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My mom took out a Parent PLUS loan in 2009 to help pay for my college education. I also took out $70,000 in student loans myself. My mom never made a payment on the loan she took out for me, and now the amount due on the Parent PLUS loan has ballooned to $100,000. She recently told me in her mind it was my loan in her name, and I should be the one to make the payments after I became financially stable. Thankfully I just got a new job making $140,000 a year. With this I can finally make a dent in my own loans, but she asks me every week if I’m going to pay the Parent PLUS loan. My mom is a nurse practitioner, so she makes good money, but she recently financed two new luxury cars within 24 hours of each other—one for work and one for church. She also has loans out from borrowing on her 401(k) and credit card debt. Should I take over the Parent PLUS loan under my name?
Wait, are you serious? Your mom has a church car? I’ve never heard of such a thing. But hey, I’m going to talk to my wife about this. I knew I needed another car, I just didn’t know I needed a church car. Oh, my goodness!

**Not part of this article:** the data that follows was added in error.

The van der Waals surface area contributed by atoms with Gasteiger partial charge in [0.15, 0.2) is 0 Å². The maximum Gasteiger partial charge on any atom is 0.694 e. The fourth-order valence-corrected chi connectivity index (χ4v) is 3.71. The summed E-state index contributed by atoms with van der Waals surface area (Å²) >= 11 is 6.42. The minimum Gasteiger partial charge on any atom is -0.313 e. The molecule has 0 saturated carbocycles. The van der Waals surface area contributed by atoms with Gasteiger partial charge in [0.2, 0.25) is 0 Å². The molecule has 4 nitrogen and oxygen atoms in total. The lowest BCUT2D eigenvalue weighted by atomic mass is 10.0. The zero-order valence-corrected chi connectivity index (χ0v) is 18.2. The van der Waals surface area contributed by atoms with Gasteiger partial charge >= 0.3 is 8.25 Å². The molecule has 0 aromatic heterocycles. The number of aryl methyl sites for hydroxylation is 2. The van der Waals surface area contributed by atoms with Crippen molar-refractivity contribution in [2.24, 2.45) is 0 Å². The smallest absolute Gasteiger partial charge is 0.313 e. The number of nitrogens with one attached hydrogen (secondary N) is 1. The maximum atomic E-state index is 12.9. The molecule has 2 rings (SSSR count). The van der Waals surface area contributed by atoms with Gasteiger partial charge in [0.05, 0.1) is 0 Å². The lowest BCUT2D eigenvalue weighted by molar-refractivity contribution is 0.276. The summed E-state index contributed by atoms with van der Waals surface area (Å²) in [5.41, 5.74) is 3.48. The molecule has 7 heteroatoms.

Ok, here’s the deal. If you had an agreement with your mom, or promised at any time to pay back the Parent PLUS Loan when you were able, you should cover it. But that’s not what you told me. It sounds like your mom has a good heart and was just trying to help, but she did it in a dumb way. From what you told me, she’s done a lot of dumb things with money.
Under no circumstances do you take the loan back under your name. In fact, I’m not certain you can even do that with a Parent PLUS Loan. You need to get your debt cleaned up first before trying to help her. If you choose to be a bigger help after that, you need to start things by having a serious conversation with your mom. She needs to hear that she’s being absolutely silly with her money. Let her know you’re willing to help because the loan was for your benefit. But make sure she understands you won’t pay it all, and you won’t do it while she’s making two luxury car payments—including one on a church car. That’s ridiculous.
Offer to be her biggest cheerleader, and help her find a good financial coach—someone with the heart of a teacher. You might want to let her know you’ll match whatever she pays toward the loan, so it’ll feel like a team effort. But also make sure she understands if she pays nothing in any given month, you’ll match that, too.
Good luck, Tommy!